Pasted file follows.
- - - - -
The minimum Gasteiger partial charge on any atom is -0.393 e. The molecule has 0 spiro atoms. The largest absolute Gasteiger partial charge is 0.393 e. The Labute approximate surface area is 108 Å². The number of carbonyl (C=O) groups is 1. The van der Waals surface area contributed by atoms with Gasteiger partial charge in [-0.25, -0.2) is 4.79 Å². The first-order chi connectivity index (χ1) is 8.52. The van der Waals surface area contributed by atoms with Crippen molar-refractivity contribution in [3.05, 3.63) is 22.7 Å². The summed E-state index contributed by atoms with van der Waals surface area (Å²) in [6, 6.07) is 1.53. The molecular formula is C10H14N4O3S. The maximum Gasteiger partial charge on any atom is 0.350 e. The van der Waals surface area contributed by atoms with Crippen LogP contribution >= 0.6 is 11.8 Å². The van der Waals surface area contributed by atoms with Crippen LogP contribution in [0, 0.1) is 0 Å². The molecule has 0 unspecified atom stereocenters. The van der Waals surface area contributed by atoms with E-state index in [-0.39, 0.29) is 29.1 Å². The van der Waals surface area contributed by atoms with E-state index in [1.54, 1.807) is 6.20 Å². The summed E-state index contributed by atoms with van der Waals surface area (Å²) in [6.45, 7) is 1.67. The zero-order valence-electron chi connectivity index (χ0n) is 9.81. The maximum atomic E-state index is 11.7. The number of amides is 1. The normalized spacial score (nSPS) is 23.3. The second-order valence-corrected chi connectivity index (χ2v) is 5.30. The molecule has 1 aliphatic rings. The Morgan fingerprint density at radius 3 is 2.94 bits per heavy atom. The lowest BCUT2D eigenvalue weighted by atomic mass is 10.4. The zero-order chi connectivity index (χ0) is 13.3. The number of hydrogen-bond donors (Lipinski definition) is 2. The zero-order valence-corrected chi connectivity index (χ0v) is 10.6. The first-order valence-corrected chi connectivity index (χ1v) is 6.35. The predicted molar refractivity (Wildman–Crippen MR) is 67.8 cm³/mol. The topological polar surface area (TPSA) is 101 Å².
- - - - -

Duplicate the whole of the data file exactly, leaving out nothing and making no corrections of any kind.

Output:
The minimum Gasteiger partial charge on any atom is -0.393 e. The molecule has 0 spiro atoms. The largest absolute Gasteiger partial charge is 0.393 e. The Labute approximate surface area is 108 Å². The number of carbonyl (C=O) groups is 1. The van der Waals surface area contributed by atoms with Gasteiger partial charge in [-0.25, -0.2) is 4.79 Å². The first-order chi connectivity index (χ1) is 8.52. The van der Waals surface area contributed by atoms with Crippen molar-refractivity contribution in [3.05, 3.63) is 22.7 Å². The summed E-state index contributed by atoms with van der Waals surface area (Å²) in [6, 6.07) is 1.53. The molecular formula is C10H14N4O3S. The maximum Gasteiger partial charge on any atom is 0.350 e. The van der Waals surface area contributed by atoms with Crippen LogP contribution >= 0.6 is 11.8 Å². The van der Waals surface area contributed by atoms with Crippen LogP contribution in [0, 0.1) is 0 Å². The molecule has 0 unspecified atom stereocenters. The van der Waals surface area contributed by atoms with E-state index in [-0.39, 0.29) is 29.1 Å². The van der Waals surface area contributed by atoms with E-state index in [1.54, 1.807) is 6.20 Å². The summed E-state index contributed by atoms with van der Waals surface area (Å²) in [6.45, 7) is 1.67. The zero-order valence-electron chi connectivity index (χ0n) is 9.81. The maximum atomic E-state index is 11.7. The number of amides is 1. The normalized spacial score (nSPS) is 23.3. The second-order valence-corrected chi connectivity index (χ2v) is 5.30. The molecule has 1 aliphatic rings. The Morgan fingerprint density at radius 3 is 2.94 bits per heavy atom. The lowest BCUT2D eigenvalue weighted by atomic mass is 10.4. The zero-order chi connectivity index (χ0) is 13.3. The number of hydrogen-bond donors (Lipinski definition) is 2. The zero-order valence-corrected chi connectivity index (χ0v) is 10.6. The first-order valence-corrected chi connectivity index (χ1v) is 6.35. The predicted molar refractivity (Wildman–Crippen MR) is 67.8 cm³/mol. The topological polar surface area (TPSA) is 101 Å².